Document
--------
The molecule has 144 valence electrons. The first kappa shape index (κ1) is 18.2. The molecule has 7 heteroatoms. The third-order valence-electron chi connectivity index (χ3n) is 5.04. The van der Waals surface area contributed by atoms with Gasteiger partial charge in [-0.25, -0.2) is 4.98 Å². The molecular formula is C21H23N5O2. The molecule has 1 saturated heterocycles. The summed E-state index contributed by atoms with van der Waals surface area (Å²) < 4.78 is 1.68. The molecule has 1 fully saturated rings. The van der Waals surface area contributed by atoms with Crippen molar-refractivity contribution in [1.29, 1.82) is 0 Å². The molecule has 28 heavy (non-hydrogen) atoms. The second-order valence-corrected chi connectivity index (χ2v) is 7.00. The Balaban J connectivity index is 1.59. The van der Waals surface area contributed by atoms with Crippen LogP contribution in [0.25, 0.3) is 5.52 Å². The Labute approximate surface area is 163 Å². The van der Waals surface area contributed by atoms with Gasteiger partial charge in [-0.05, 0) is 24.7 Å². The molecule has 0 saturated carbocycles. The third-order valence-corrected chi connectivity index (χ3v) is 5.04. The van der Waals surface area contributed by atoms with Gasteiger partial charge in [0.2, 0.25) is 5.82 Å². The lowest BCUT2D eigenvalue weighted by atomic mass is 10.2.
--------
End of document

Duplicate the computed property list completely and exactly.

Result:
The molecule has 144 valence electrons. The first kappa shape index (κ1) is 18.2. The molecule has 7 heteroatoms. The third-order valence-electron chi connectivity index (χ3n) is 5.04. The van der Waals surface area contributed by atoms with Gasteiger partial charge in [-0.25, -0.2) is 4.98 Å². The molecular formula is C21H23N5O2. The molecule has 1 saturated heterocycles. The summed E-state index contributed by atoms with van der Waals surface area (Å²) < 4.78 is 1.68. The molecule has 1 fully saturated rings. The van der Waals surface area contributed by atoms with Crippen molar-refractivity contribution in [1.29, 1.82) is 0 Å². The molecule has 28 heavy (non-hydrogen) atoms. The second-order valence-corrected chi connectivity index (χ2v) is 7.00. The Balaban J connectivity index is 1.59. The van der Waals surface area contributed by atoms with Crippen LogP contribution in [0.25, 0.3) is 5.52 Å². The Labute approximate surface area is 163 Å². The van der Waals surface area contributed by atoms with Gasteiger partial charge in [-0.05, 0) is 24.7 Å². The molecule has 0 saturated carbocycles. The third-order valence-corrected chi connectivity index (χ3v) is 5.04. The van der Waals surface area contributed by atoms with Gasteiger partial charge in [0.2, 0.25) is 5.82 Å². The lowest BCUT2D eigenvalue weighted by atomic mass is 10.2.